Dodgers' Ramirez added to drug-cheat list

At this point, should we even be surprised anymore?

With the 50-game suspension handed down Thursday by Major League Baseball to Manny Ramirez for a positive drug test, add another name to an already impressive list of cheats.

Canseco. McGwire. Palmeiro. Sosa. A-Rod. Clemens. Bonds … yes, the jury is out on him – for now. Caminiti. And those who were long suspected, the Bagwells and Andersons, among others.

A slew of minor leaguers have been banned for 50 for violating the drug policy, but until Ramirez was suspended, Philadelphia’s J.C. Romero – a journeyman reliever who could only get into the Hall of Fame with a paid admission and has maintained his innocence, going so far as to file a lawsuit against the makers and distributors of nutritional supplements he claims are responsible for his positive test in August – was the biggest name.

Until now.

Ramirez – a 12-time All-Star with 533 career homers - tested positive for HCG, a women’s fertility drug that can also be taken to help restart testosterone production after coming off a steroid cycle.

He issued a statement, talking out of both sides of his mouth as only ManRam can do.

"Recently I saw a physician for a personal health issue. He gave me a medication, not a steroid, which he thought was OK to give me,” the statement said. “Unfortunately, the medication was banned under our drug policy. Under the policy that mistake is now my responsibility. I have been advised not to say anything more for now.”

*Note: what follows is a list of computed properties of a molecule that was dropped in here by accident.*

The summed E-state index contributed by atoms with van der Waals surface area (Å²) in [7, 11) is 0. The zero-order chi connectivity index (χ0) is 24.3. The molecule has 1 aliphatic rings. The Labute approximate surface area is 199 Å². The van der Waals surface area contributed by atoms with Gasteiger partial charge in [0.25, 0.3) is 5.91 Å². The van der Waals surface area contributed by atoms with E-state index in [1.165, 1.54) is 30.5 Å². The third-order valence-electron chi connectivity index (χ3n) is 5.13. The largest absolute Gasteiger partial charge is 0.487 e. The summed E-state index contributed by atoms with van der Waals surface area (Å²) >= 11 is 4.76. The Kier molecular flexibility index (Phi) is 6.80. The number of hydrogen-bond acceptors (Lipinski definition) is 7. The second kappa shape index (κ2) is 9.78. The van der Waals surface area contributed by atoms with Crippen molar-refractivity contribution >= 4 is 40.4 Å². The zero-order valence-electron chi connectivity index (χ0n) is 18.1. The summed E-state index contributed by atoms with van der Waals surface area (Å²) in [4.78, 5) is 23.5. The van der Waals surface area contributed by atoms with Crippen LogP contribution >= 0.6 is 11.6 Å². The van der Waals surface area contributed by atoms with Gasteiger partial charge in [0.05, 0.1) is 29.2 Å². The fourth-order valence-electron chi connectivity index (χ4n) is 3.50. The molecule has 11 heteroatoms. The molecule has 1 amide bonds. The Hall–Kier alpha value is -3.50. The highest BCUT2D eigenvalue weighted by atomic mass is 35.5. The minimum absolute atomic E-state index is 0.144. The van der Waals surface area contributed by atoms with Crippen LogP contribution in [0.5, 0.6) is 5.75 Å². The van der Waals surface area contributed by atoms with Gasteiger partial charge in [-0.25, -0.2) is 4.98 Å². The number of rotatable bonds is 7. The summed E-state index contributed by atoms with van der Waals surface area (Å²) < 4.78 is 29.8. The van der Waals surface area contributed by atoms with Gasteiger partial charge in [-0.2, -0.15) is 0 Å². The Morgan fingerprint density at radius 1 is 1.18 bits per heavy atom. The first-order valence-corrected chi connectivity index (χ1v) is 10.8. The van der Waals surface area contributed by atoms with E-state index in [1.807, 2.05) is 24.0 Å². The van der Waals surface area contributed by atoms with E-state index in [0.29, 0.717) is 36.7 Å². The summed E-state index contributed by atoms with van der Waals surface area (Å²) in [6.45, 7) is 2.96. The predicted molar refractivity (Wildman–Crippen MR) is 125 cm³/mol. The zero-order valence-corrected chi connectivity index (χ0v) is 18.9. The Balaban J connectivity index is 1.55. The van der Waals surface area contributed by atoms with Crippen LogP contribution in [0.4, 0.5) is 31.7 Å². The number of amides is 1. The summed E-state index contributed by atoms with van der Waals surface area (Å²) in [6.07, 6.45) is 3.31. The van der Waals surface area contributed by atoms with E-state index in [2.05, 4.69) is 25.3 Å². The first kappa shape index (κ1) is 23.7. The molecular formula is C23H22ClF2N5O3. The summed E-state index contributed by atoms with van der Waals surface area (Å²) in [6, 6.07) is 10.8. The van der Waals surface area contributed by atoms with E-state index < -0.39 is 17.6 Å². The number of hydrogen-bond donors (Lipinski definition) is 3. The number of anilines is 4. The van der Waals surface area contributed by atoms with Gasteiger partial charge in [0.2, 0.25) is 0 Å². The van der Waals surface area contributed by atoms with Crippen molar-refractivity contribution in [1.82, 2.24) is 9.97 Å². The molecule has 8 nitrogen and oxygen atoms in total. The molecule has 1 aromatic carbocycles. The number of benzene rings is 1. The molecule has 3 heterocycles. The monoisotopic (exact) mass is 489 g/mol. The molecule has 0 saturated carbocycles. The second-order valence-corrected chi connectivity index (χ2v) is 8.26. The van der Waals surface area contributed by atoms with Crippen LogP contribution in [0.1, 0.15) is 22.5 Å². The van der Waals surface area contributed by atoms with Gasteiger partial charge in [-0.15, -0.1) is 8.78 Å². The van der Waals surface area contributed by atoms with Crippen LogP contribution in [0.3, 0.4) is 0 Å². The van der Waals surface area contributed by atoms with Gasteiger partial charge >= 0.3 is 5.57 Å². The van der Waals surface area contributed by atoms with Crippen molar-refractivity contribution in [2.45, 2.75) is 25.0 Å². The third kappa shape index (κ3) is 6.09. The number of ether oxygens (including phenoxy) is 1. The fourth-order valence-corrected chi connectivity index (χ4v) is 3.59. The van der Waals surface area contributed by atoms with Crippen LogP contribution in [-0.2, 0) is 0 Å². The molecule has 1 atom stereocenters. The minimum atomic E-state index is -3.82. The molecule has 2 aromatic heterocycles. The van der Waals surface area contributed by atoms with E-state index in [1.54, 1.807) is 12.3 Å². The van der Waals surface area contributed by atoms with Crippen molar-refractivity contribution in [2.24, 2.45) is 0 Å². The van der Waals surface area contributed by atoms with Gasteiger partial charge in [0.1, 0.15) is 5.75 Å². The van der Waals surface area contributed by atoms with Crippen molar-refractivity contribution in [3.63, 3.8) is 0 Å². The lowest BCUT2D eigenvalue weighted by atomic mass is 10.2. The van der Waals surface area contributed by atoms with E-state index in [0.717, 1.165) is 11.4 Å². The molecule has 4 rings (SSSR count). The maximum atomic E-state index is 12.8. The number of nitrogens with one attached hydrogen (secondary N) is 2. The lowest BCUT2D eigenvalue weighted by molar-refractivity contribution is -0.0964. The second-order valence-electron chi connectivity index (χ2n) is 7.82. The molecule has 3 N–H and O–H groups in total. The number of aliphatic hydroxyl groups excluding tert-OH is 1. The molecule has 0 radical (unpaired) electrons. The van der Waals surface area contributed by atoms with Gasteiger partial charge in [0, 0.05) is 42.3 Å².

Of course, he couldn’t stop.

“I do want to say one other thing; I've taken and passed about 15 drug tests over the past five seasons.”

Except for this one. He also waived his right to challenge the findings, a clear admission of "OK, you got me."

What’s curious to me is the belief that the doctor thought it was all right to give Ramirez this drug. You’re making $25 million a year – well, take away about $8 million of that now – and you and your people aren’t doing due diligence on this?

And how long will it be before Bud Selig issues his own statement? You know the one ... disappointed ... not baseball's fault ... how baseball has the best and strongest drug-testing policy ... and so on, and so on.

Union be damned, it’s time to test them all, and if continual monitoring is needed, then so be it. Test positive once, you're not eligible for the Hall of Fame. Simple as that.

You want to clean up the clubhouses? Make a real effort then.

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